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Here is some background about my app:

I am developing an Android app that will display a random quote or verse to the user. For this I am using an SQLite database. The size of the DB would be approximately 5K to 10K records, possibly increasing to upto 1M in later versions as new quotes and verses are added. Thus the user would need to update the DB as and when newer versions are of the app or DB are released.

After reading through some forums online, there seem to be two feasible ways I could provide the DB: 1. Bundle it along with the .APK file of the app, or 2. Upload it to my app's website from where users will have to download it

I want to know which method would be better (if there is yet another approach other than these, please do let me know).

After pondering this problem for some time, I have these thoughts regarding the above approaches:

Approach 1: Users will obtain the DB along with the app, and won't have to download it separately. Installation would thereby be easier. But, users will have to reinstall the app every time there is a new version of the DB. Also, if the DB is large, it will make the installable too cumbersome.

Approach 2: Users will have to download the full DB from the website (although I can provide a small, sample version of the DB via Approach 1). But, the installer will be simpler and smaller in size. Also, I would be able to provide future versions of the DB easily for those who might not want newer versions of the app.

Could you please tell me from a technical and an administrative standpoint which approach would be the better one and why?

If there is a third or fourth approach better than either of these, please let me know.

Thank you!

Andruid

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Would storing static data such as quotes (which the user will not be able to modify or delete) in a database be the right approach at all? Should I implement a more efficient data structure instead? Any views on this? Thanks. –  Pankaj Godbole Nov 2 '09 at 7:33

3 Answers 3

up vote 0 down vote accepted

It sounds like your app and your db are tightly bound -- that is, the db is useless without the database and the database is useless without the app, so I'd say go ahead and put them both in the same .apk.

That being said, if you expect the db to change very slowly over time, but the app to change quicker, and you don't want your users to have to download the db with each new app revision, then you might want to unbundle them. To make this work, you can do one of two things:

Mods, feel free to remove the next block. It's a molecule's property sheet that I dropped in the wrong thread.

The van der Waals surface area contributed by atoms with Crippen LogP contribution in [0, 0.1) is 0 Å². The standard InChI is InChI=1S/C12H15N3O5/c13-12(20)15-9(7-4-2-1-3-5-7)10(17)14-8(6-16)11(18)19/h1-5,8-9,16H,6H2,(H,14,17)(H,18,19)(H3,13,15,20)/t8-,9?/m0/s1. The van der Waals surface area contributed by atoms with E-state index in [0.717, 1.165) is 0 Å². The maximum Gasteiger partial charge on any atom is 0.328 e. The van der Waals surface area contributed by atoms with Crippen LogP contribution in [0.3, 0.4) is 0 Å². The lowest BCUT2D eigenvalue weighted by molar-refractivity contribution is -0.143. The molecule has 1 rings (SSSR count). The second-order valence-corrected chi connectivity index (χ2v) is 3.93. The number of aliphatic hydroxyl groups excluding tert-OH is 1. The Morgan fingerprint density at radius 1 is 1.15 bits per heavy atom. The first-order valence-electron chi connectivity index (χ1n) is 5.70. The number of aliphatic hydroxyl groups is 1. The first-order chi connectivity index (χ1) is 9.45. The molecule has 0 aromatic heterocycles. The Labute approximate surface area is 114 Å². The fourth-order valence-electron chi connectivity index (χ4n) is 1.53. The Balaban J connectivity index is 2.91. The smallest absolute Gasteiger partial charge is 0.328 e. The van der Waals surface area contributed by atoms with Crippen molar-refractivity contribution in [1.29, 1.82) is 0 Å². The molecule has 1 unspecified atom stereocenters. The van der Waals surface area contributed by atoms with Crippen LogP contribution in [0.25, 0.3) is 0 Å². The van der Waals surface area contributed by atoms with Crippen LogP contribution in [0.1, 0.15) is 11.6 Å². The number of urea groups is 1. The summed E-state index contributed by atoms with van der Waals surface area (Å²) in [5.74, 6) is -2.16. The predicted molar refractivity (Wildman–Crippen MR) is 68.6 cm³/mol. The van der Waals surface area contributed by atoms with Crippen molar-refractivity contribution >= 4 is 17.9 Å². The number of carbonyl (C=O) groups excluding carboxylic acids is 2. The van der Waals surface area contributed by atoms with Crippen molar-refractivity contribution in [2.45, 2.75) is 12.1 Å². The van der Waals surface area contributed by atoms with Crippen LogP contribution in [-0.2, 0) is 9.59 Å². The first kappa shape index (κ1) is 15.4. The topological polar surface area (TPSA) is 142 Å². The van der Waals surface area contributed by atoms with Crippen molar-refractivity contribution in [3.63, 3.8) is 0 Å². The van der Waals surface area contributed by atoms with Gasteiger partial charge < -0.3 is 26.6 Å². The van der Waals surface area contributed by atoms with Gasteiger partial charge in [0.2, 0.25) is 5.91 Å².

1. Install them as separate applications, but make sure they share the same userID using the sharedUserId tag in the AndroidManifest.xml file.
  2. Install them as separate applications, and create a ContentProvider for the database. This way other apps could make use of your database as well (if that is useful).
share|improve this answer
    
That's correct, the database and the app are tightly bound. And, both the app and the database will change, perhaps or perhaps not at the same time. I like the idea of having another app which implements a ContentProvider for the main app to make use of the database. Thanks. –  Pankaj Godbole Oct 30 '09 at 7:04
    
So, you should accept the answer (or another one if you like it better) and perhaps hit the up-arrow of any comments you like. Cheers! –  JohnnyLambada Oct 30 '09 at 15:42

I built a similar app for Android which gets periodic updates with data from a government agency. It's fairly easy to build an Android compatible db off the device using perl or similar and download it to the phone from a website; and this works rather well, plus the user gets current data whenever they download the app. It's also supposed to be possible to throw the data onto the sdcard if you want to avoid using primary data storage space, which is a bigger concern for my app which has a ~6Mb database.

In order to make Android happy with the DB, I believe you have to do the following (I build my DB using perl).

$st = $db->prepare( "CREATE TABLE \"android_metadata\" (\"locale\" TEXT DEFAULT 'en_US')");